The guidance computers for the command module and lunar landing module were each programmed in their own assembly language. The missions were exhaustively simulated on a large IBM 360 Model 75 computer, using a language called MAC-360 created by Hal Laning. It resembled Fortran in being mostly about mathematical calculations. It had a 3-line format for representing vector and matrix calculations.

From this answer from Mark Shulmann to the question "Why wasn't the Apollo 11 code written in higher programming languages like Fortran or COBOL?" asked on Quora:

The major reason was that compilers at the time did not generate code that was anywhere close to being as memory-efficient as what a programmer could produce in assembler (machine code).

The keypoint is that even with 36K, the programmers and hardware designers had to pull some crazy tricks to get the software to fit into the available memory. If they had used a high-level language, they likely would have needed far more memory to hold the software.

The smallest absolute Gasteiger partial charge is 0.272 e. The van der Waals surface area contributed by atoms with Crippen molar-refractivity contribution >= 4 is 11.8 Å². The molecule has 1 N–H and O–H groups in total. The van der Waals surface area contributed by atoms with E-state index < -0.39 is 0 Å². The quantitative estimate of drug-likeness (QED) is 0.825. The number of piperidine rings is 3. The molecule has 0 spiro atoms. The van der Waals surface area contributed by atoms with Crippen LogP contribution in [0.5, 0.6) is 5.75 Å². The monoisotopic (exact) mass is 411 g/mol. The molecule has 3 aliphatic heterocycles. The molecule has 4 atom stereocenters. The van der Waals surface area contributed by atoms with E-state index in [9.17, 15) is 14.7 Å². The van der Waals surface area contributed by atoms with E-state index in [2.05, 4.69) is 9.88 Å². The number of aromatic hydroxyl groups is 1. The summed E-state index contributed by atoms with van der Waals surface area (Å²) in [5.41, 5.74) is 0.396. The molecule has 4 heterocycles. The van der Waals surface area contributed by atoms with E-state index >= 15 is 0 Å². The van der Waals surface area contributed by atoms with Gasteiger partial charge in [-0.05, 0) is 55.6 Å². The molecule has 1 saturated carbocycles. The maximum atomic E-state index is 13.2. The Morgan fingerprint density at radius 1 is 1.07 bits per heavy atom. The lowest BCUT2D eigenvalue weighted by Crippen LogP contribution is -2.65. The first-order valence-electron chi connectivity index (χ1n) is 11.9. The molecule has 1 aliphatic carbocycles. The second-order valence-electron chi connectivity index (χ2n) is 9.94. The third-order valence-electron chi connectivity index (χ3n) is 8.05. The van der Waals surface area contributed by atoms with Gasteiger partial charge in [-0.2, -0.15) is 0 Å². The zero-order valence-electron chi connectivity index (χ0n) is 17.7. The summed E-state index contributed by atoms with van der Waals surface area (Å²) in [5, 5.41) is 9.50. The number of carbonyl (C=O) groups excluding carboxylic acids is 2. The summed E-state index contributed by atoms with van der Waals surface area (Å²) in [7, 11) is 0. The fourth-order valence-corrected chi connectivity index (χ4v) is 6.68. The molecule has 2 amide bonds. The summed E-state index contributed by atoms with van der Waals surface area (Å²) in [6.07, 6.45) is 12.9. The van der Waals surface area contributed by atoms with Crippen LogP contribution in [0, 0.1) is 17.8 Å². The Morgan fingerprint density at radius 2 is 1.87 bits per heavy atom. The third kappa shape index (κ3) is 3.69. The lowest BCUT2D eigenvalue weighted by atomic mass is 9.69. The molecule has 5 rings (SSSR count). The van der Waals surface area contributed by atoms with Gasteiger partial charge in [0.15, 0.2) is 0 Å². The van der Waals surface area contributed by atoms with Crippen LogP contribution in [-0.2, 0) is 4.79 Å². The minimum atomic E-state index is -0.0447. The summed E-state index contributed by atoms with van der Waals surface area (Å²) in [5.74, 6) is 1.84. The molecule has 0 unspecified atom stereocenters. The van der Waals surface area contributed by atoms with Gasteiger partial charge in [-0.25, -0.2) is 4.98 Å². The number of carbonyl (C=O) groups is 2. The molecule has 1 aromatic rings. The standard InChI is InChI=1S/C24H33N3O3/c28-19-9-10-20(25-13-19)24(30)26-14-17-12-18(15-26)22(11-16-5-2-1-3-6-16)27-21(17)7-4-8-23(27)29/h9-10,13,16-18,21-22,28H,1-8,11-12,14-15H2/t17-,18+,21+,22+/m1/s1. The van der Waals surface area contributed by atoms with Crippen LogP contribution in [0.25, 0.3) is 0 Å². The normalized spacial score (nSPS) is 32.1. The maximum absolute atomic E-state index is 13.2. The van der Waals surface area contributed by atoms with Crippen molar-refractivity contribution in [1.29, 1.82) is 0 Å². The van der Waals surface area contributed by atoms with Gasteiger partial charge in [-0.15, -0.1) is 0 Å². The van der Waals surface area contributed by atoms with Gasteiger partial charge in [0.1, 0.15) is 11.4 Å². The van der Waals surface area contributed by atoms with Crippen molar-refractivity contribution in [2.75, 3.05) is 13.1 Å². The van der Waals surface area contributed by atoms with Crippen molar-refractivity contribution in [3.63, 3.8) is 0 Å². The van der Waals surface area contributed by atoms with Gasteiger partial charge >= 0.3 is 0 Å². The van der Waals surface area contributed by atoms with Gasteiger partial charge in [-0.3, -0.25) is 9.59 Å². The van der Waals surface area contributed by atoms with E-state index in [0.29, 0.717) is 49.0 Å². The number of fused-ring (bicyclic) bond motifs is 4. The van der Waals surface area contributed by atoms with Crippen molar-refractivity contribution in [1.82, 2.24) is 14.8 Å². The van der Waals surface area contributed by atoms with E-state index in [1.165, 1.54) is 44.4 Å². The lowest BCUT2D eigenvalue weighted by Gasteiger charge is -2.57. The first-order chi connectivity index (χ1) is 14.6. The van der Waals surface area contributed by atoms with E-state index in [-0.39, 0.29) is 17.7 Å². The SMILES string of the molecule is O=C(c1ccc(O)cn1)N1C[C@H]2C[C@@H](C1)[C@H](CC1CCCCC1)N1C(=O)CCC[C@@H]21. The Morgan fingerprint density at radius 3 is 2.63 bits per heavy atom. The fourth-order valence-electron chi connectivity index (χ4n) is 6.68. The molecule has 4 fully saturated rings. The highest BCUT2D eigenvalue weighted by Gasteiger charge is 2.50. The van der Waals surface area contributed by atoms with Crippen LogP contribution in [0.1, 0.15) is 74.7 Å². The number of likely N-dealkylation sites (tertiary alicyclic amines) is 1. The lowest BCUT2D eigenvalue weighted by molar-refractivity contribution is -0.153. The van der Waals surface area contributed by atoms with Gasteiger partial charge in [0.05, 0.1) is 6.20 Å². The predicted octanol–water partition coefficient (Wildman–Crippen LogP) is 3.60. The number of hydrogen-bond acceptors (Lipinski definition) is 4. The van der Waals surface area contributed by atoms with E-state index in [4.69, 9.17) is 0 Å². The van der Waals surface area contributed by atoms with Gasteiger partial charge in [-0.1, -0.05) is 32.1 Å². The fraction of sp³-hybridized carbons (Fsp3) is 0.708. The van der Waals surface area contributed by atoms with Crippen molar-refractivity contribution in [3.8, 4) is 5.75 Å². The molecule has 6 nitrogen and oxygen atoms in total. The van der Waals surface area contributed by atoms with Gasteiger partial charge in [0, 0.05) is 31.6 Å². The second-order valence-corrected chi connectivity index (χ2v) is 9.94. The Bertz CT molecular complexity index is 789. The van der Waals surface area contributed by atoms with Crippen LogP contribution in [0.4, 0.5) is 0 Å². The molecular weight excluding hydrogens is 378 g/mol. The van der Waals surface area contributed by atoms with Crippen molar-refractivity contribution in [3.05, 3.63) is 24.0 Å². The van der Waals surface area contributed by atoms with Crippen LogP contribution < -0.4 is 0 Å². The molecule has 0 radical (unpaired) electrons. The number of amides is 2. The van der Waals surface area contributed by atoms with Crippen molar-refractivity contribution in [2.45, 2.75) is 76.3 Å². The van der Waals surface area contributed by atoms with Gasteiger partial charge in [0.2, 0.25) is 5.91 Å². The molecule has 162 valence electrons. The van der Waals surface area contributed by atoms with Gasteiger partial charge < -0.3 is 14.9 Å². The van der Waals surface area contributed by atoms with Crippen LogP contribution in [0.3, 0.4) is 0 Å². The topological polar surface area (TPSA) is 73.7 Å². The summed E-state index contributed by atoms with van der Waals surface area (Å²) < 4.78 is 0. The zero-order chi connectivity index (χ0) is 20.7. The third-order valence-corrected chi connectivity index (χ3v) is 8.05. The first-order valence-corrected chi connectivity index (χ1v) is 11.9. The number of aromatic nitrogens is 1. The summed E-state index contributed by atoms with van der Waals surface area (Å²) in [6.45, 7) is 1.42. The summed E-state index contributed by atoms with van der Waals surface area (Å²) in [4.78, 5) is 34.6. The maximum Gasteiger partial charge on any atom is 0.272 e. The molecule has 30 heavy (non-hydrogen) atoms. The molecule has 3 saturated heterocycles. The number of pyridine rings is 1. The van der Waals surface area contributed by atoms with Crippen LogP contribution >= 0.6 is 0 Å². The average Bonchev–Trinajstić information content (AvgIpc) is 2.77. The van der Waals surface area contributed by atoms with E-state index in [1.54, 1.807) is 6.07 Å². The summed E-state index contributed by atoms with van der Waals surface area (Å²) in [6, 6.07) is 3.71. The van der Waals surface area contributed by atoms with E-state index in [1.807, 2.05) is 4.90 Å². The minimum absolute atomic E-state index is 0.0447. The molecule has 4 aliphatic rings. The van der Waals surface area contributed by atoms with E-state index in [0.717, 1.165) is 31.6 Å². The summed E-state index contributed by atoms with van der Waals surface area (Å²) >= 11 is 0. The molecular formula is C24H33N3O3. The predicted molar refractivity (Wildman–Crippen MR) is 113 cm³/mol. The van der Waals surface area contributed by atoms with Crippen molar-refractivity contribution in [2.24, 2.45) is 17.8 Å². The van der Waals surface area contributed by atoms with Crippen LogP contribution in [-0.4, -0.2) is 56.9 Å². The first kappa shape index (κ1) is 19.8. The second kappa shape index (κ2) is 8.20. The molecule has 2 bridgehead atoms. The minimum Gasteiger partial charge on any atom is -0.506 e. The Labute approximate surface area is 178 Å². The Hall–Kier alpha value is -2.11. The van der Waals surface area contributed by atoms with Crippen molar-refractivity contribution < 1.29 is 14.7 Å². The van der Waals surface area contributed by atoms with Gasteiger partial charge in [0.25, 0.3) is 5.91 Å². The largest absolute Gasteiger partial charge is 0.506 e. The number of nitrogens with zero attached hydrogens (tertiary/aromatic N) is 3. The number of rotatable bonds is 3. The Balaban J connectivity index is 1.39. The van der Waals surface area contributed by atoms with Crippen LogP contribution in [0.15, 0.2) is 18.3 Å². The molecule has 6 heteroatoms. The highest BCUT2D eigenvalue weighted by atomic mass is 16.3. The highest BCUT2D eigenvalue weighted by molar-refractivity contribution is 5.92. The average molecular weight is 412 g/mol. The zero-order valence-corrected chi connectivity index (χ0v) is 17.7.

Finally, as Tony Flury points out in his answer, the AGC was a custom-designed architecture. There were no FORTRAN, COBOL, or ALGOL compilers available for it. If the software designers had wanted to use a high-level language, they would have had to write their own compiler for the AGC.

(Emphases by me)

Conclusion: mission simulations were exhaustively done using high-level language(s), but the program that ran on the AGC itself was written in assembly language and thus no compiler for this computer alone was needed.

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I found some information at MIT :

enter image description here

Source

More about MAC in this MIT paper:

In 1953 the first version of 'George', the first algebraic compiler was finished.